Now we go to the complete opposite side of the city, to the up-’n’-coming Leslieville neighbourhood, where the husband-and-wife duo of Mark and Mandie Murphy started the baseball-themed Left Field. The brewery’s aesthetic is the most indebted to the Portland or Seattle style than any other we visited in Toronto — and, in fact, it’s the first to feature an open concept and a tasting room as most understand it. As of two years ago, there was nothing operating quite like this. It offers a neighbourhood-pub vibe with a solid lineup of approachable brews, including Eephus, which is the rare brown ale to serve as a flagship beer for a Canadian brewery.



Bandit Brewery. Stephen Smysnuik photo
Bandit Brewery. Contributed photo

Bandit Brewery

Bandit has the most hype surrounding it of any of the breweries we visited, possibly because it had only opened earlier this year, and is located in the relatively hip Roncesvalles neighbourhood.

Or maybe it’s because of the physical brewery itself. Tasting-room culture is just finding its footing in Toronto, and Bandit arguably does it best, with an interior design and sizable patio custom-built to lure millennials in to stay for four or five hours at a time. This is an excellent place to drink beer.

Granted, the beers are hit and miss. Anyone with a (pretentiousness alert!) refined palate may find the offerings here not up their alley, but the feedback we heard from non-snooty beer consumers is that the beer is perfectly acceptable. Plus there’s 20 of them on tap.

And that’s ultimately what makes Bandit so appealing — it’s a great-looking and -feeling establishment where regular people can hang out for hours with friends and get a good buzz on.



Bellwoods Brewery. Contributed photo
Bellwoods Brewery. Contributed photo

Bellwoods Brewery

This Ossington brewpub is notorious for its lengthy queues, good food, and small lineup of brews that are fruity, citrusy and just about perfectly suited for the unrelenting hipness of its customers. We hate to peg anything as a “hipster” establishment, but more than any other brewery we’ve visited, this one fits the bill.

We mean this in the best possible way ­— there’s a refined attention to detail right down to the candle holders that makes this an immersive, high-quality experience that is absolutely worth the trek and worth the wait in line (unless you get there early enough to avoid said line). It also has one of the all-time great Toronto patios.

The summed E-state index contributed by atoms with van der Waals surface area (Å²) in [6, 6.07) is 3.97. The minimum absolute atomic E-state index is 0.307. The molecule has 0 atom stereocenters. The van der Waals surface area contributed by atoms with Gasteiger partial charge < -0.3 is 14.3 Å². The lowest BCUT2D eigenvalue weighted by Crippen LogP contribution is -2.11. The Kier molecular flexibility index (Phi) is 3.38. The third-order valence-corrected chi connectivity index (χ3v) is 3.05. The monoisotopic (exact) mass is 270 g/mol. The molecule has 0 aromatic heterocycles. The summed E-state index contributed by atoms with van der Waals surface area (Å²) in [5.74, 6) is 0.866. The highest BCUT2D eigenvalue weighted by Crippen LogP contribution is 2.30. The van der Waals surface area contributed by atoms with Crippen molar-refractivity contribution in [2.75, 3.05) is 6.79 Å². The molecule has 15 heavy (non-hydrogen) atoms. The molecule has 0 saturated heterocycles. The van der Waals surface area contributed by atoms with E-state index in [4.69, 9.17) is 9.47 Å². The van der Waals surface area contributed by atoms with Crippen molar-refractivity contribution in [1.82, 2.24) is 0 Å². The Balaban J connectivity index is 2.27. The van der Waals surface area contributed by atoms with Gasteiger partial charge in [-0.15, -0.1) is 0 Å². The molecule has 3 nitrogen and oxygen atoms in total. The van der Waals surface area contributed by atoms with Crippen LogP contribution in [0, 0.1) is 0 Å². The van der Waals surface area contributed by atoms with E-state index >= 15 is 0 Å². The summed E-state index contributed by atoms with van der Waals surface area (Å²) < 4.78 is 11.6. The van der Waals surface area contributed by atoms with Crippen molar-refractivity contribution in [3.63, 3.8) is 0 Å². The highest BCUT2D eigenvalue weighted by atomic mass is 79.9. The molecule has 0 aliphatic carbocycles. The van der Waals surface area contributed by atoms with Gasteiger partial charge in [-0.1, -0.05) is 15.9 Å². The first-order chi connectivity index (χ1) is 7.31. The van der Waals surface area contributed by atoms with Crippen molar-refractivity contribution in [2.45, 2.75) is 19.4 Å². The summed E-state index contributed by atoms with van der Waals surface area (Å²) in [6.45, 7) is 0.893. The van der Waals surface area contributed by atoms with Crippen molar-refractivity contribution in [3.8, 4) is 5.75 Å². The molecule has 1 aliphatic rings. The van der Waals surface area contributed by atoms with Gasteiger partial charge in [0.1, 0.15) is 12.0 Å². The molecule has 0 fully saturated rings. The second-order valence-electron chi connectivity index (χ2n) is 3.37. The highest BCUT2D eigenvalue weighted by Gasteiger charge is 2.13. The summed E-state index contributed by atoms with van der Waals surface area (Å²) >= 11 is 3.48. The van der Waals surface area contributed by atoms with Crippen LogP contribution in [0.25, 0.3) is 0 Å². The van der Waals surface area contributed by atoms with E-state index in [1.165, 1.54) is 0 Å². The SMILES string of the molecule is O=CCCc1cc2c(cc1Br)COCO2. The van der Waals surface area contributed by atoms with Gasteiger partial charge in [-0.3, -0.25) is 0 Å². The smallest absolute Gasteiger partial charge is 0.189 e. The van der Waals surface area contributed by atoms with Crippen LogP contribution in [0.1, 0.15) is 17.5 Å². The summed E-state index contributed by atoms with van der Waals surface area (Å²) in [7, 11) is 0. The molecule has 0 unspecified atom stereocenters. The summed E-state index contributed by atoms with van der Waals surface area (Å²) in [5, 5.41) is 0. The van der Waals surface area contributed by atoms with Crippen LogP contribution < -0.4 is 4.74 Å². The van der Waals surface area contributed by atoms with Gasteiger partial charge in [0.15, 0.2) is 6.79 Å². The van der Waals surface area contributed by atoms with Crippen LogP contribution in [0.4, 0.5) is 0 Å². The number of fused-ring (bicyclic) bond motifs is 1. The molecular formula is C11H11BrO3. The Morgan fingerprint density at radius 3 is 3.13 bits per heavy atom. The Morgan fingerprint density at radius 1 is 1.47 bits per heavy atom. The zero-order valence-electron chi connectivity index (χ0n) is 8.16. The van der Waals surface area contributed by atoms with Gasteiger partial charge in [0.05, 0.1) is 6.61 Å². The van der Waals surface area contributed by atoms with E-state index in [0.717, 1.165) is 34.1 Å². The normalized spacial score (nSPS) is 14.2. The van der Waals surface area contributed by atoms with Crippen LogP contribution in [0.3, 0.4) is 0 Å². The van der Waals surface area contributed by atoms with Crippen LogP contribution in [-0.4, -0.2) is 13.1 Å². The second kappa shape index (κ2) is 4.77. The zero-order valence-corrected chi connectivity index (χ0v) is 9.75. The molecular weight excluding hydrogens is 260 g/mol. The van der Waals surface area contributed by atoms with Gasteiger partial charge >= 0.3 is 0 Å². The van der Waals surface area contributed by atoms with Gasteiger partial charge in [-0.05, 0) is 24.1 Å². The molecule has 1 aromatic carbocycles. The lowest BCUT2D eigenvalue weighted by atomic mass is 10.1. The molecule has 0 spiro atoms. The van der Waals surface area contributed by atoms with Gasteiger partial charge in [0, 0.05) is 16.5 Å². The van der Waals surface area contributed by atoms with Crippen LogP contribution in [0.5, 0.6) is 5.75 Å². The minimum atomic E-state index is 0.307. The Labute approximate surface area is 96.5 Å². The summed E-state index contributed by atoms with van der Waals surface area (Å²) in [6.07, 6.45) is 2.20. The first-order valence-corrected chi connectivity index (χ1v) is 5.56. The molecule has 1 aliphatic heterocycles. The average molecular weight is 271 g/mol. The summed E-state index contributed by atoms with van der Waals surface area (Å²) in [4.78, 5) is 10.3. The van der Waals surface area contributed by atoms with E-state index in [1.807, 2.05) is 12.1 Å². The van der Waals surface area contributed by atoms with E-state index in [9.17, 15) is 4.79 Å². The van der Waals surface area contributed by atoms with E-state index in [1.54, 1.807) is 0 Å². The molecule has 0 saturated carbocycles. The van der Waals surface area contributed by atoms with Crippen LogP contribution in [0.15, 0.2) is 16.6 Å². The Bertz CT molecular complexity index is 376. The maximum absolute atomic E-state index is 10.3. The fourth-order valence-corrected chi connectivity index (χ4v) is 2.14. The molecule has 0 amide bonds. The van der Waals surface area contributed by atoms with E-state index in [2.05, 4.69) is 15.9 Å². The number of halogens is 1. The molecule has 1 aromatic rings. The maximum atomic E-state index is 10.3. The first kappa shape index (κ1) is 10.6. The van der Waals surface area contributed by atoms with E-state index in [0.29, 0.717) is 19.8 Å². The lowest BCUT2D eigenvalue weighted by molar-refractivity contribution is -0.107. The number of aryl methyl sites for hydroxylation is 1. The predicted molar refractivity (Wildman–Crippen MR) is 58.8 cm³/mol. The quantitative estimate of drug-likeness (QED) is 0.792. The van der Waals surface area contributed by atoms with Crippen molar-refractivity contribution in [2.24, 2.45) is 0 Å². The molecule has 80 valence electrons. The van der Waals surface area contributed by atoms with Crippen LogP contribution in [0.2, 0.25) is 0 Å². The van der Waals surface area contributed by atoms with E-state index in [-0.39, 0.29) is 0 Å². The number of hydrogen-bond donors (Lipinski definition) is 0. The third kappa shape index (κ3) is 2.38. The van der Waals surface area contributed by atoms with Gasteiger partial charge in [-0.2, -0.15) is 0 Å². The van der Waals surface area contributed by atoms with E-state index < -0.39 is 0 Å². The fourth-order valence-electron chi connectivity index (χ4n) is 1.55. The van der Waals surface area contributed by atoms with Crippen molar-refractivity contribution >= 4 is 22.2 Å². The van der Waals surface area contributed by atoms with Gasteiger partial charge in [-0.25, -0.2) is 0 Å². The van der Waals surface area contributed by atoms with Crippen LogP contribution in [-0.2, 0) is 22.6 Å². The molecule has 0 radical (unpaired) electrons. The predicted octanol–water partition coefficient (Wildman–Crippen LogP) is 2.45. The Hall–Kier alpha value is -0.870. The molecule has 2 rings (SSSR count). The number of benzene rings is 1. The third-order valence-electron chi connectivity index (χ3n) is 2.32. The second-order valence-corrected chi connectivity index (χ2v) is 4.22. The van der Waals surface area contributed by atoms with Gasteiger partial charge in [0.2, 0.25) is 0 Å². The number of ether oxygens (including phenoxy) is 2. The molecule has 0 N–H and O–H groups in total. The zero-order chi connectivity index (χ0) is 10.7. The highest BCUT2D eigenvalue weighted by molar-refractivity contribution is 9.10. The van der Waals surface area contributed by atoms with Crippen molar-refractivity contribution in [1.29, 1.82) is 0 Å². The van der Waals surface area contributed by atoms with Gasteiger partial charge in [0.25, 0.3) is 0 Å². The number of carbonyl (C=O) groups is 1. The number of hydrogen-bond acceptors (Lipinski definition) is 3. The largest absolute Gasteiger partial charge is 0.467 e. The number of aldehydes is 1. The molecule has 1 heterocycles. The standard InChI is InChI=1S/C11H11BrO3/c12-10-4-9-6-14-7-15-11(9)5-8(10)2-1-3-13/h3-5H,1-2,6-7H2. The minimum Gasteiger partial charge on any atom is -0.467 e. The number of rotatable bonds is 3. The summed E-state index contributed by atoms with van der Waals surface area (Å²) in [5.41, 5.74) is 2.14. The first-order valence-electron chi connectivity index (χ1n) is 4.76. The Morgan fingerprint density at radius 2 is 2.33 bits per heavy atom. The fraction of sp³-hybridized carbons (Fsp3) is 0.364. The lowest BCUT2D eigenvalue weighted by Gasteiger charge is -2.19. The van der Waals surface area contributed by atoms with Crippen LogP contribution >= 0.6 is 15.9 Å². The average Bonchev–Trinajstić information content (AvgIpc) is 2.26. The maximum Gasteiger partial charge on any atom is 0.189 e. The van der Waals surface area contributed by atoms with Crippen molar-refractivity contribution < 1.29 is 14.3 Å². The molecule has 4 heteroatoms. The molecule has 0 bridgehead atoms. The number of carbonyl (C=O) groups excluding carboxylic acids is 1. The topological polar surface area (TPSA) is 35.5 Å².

Rainhard Brewing. Stephen Smysnuik photo
Rainhard Brewing. Stephen Smysnuik photo

Rainhard Brewing Co.

Oh shit, we need to go aaaaaall the way back to the Junction. Rainhard, which opened in 2015, is known primarily for its American-style pale ales, but its monthly specialty releases allow founder Jordan Rainhard to experiment with whatever styles he wants. The facility has an open concept, inspired by West Coast breweries, with a tasting room looking out onto the workspace. The brewery will likely see increased traffic within the next year, when another Junction brewery — aptly named Junction Brewery — will move its operation to the enormous renovated heritage building right next door.


Getting around

The Beer Lovers Tour ( offers a variety of tours of the city’s breweries, one of which is a historic brewery tour, exploring sites and scenes that have relevance to the brewing industry of the past.

Also, the city has Uber, which is really just the best thing going, really. Vancouver council, if you’re reading this, I mean, Uber is just the best. Really, the best. Hint, hint.


Where to stay

The Chelsea Hotel Toronto ( is centrally located at Yonge and Gerrard Streets, which, while not anywhere close to any of the breweries mentioned here, is smack in the middle of the city and close to all public transport. It’s also affordable, comfortable and offers close proximity to the blissful chaos that is Dundas Square on any given rush-hour day and/or weekend evening.


You may also like